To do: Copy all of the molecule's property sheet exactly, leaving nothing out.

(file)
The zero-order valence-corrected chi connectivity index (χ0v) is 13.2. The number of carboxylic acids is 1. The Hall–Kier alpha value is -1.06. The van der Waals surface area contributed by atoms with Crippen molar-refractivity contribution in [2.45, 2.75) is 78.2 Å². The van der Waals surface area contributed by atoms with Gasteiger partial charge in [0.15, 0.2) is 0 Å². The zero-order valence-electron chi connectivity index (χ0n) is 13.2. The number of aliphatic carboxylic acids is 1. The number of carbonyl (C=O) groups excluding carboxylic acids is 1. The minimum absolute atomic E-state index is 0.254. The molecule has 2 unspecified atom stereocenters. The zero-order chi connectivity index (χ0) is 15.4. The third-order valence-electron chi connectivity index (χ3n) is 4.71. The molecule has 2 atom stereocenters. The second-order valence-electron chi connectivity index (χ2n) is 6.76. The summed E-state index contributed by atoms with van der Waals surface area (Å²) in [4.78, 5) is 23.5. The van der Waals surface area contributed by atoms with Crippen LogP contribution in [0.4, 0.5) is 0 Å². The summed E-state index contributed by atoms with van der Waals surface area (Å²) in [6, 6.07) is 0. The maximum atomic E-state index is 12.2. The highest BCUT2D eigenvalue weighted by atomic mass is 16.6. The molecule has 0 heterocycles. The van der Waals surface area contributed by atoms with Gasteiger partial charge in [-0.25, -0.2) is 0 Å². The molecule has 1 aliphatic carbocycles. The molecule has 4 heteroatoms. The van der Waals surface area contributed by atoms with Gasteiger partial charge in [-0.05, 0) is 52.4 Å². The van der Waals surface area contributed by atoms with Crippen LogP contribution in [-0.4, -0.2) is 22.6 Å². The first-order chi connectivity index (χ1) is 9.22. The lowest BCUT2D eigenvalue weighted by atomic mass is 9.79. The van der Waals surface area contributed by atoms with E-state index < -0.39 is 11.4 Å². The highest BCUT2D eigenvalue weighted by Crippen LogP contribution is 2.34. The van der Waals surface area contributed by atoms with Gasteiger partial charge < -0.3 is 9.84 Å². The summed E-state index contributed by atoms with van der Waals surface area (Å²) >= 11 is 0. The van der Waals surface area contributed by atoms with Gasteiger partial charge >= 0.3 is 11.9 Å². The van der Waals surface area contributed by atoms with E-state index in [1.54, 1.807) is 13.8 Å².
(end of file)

The zero-order valence-corrected chi connectivity index (χ0v) is 13.2. The number of carboxylic acids is 1. The Hall–Kier alpha value is -1.06. The van der Waals surface area contributed by atoms with Crippen molar-refractivity contribution in [2.45, 2.75) is 78.2 Å². The van der Waals surface area contributed by atoms with Gasteiger partial charge in [0.15, 0.2) is 0 Å². The zero-order valence-electron chi connectivity index (χ0n) is 13.2. The number of aliphatic carboxylic acids is 1. The number of carbonyl (C=O) groups excluding carboxylic acids is 1. The minimum absolute atomic E-state index is 0.254. The molecule has 2 unspecified atom stereocenters. The zero-order chi connectivity index (χ0) is 15.4. The third-order valence-electron chi connectivity index (χ3n) is 4.71. The molecule has 2 atom stereocenters. The second-order valence-electron chi connectivity index (χ2n) is 6.76. The summed E-state index contributed by atoms with van der Waals surface area (Å²) in [4.78, 5) is 23.5. The van der Waals surface area contributed by atoms with Crippen LogP contribution in [0.4, 0.5) is 0 Å². The summed E-state index contributed by atoms with van der Waals surface area (Å²) in [6, 6.07) is 0. The maximum atomic E-state index is 12.2. The highest BCUT2D eigenvalue weighted by atomic mass is 16.6. The molecule has 0 heterocycles. The van der Waals surface area contributed by atoms with Gasteiger partial charge in [-0.25, -0.2) is 0 Å². The molecule has 1 aliphatic carbocycles. The molecule has 4 heteroatoms. The van der Waals surface area contributed by atoms with Gasteiger partial charge in [-0.05, 0) is 52.4 Å². The van der Waals surface area contributed by atoms with Crippen LogP contribution in [-0.4, -0.2) is 22.6 Å². The first-order chi connectivity index (χ1) is 9.22. The lowest BCUT2D eigenvalue weighted by atomic mass is 9.79. The van der Waals surface area contributed by atoms with E-state index < -0.39 is 11.4 Å². The highest BCUT2D eigenvalue weighted by Crippen LogP contribution is 2.34. The van der Waals surface area contributed by atoms with Gasteiger partial charge < -0.3 is 9.84 Å². The summed E-state index contributed by atoms with van der Waals surface area (Å²) >= 11 is 0. The van der Waals surface area contributed by atoms with Gasteiger partial charge >= 0.3 is 11.9 Å². The van der Waals surface area contributed by atoms with E-state index in [1.54, 1.807) is 13.8 Å².